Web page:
AT Shares Experience in Clinical Setting

March 16, 2017 by Beth Sitzler

By Daniel Ruedeman, MA, ATC, LAT


When you think of the physician practice setting, what do you think about?

  • What is it?
  • Who works in this setting?
  • What are they doing in this setting?
  • Is this setting for me?

When I first started at the University of Colorado Hospital, athletic trainers were not utilized to their full potential. ATs were not operating as they should in the physician practice setting. Many of the physicians weren’t interested in this avenue for the time being. I started working with the orthopedic trauma team, along with hand and adult reconstruction, to show how clinics would benefit from having ATs working at the top of their scope in their practice.

The physician practice setting is an ever-growing and unique setting for athletic trainers. The schedule in this setting is different than in the traditional physician practice setting. Currently, at the University of Colorado Hospital, we have ATs working in the following subspecialties: foot and ankle, hip preservation, adult recon, hand/plastics, shoulder and trauma/limb restoration.

I have the privilege of working with orthopedic trauma surgeons and an orthopedic oncologist. This is a much different subspecialty than the sports medicine surgeons are accustomed to. When I started, the orthopedic trauma team consisted of two orthopedic surgeons and one physician assistant (PA). Two years later, I work with three orthopedic surgeons with trauma/limb restoration, two PAs and one nurse practitioner. Everyone understands the role an athletic trainer plays in our clinics and the benefits we provide to our patients and team. This includes increasing patient satisfaction, provider satisfaction and job satisfaction.

With orthopedic trauma, the range of injuries that I’m able to work with on a daily basis include, but are not limited to: ankle fractures, pelvic fractures, humeral shaft fractures, elbow fractures, gunshot wounds, open tibia fractures, osteomyelitis, polytrauma, femur fractures and amputations.

Just like any other sport or setting, I work with a team. I have a dedicated medical assistant (who also is an orthopedic tech certified) and a nurse I work with in each clinic. Everyone understands their individual role. We work closely with our receptionists, radiology team and administration (practice manager and clinical nurse coordinator). Our administration – from the director of orthopedics to the practice manager – and our clinical operations lead all support athletic trainers. This is one of the most important aspects of our setting: administration support.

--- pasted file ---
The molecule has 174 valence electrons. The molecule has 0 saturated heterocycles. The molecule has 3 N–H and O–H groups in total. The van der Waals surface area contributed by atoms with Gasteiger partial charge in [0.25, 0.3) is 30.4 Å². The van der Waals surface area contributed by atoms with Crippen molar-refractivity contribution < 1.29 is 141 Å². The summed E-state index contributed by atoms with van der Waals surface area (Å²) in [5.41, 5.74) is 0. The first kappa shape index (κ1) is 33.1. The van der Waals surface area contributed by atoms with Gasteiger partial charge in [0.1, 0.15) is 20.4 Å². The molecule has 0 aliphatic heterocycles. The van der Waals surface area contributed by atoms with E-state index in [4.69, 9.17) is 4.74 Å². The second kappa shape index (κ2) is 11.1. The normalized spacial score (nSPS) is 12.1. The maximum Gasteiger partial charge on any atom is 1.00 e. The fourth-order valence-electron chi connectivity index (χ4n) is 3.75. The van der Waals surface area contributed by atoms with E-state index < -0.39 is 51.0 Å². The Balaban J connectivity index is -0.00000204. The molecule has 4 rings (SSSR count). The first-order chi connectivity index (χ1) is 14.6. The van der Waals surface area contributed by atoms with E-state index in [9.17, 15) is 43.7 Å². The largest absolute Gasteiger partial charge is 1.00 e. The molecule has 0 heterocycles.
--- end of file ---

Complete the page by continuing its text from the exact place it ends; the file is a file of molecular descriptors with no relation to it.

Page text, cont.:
The limb restoration clinic focus is on complex reconstructive needs and limb lengthening, along with complex infections and mal/non-union of fractures. When a new patient calls, I work with them to take their history and report that information to the nurse practitioner. I gather their medical records and make sure I have any imaging related to their case prior to the patient being seen.

Patient satisfaction, provider satisfaction and job satisfaction are priorities in this setting. I have worked with my surgeons for two years now, and have developed a great relationship with each one. I’m aware of what each provider needs for their clinics to run smoothly. Communication is important. Understanding and developing a relationship with your providers is essential to clinic development and success.

Unlike most physician practice settings, I work four 10-hour days. I arrive at work at 7 a.m. and usually wrap up my day around 5:30 p.m. I have a floating day off, depending on clinical needs. This is a great way to have work life balance. It also allows me to tackle tasks that need to be completed, and frees up time for family on evenings and weekends. With this position, there are no weekend coverages or travel.

During my day, I’m prepping the clinics for the day, scrubbing the schedule for patients who are scheduled incorrectly, moving patients as necessary, allowing the team to be prepared for who is coming in that day. Our team is great at anticipating what the patient and providers will need. Planning this out in advance cuts down time for the provider and allows the provider to move onto another patient. Triaging phone messages is another task we, as a whole, complete on a daily bases to make sure all patients messages are answered before the day is over.

I fit durable medical equipment, and apply splinting and casting to our patients. I remove sutures, staples and dress wounds. I schedule patients, order physical therapy based at the request of the providers, develop home exercise programs and help organize the patient’s visits. I try and coordinate as much as I can while the patient is here to help expedite their care. Establishing connections within the hospital will help complete necessary tasks while the patient is here, continuing to provide service.

Athletic trainers are a true asset to the physician practice setting.


Photo caption: A 31-year-old male involved in a MVA in the fall of 2014, which he sustained a left open tibia fracture. He underwent intramedullary nail with a locking plate to hold the reduction as well as a rotational gastroc flap. The patient also was shot in the hip and the bullet is still lodged in this location. The patient was dealing with chronic osteomyelitis, and went on to have non unions of his tibias and subsequently underwent external ring fixation on the left. This is one example of the patients we may work with as athletic trainers working in a trauma setting.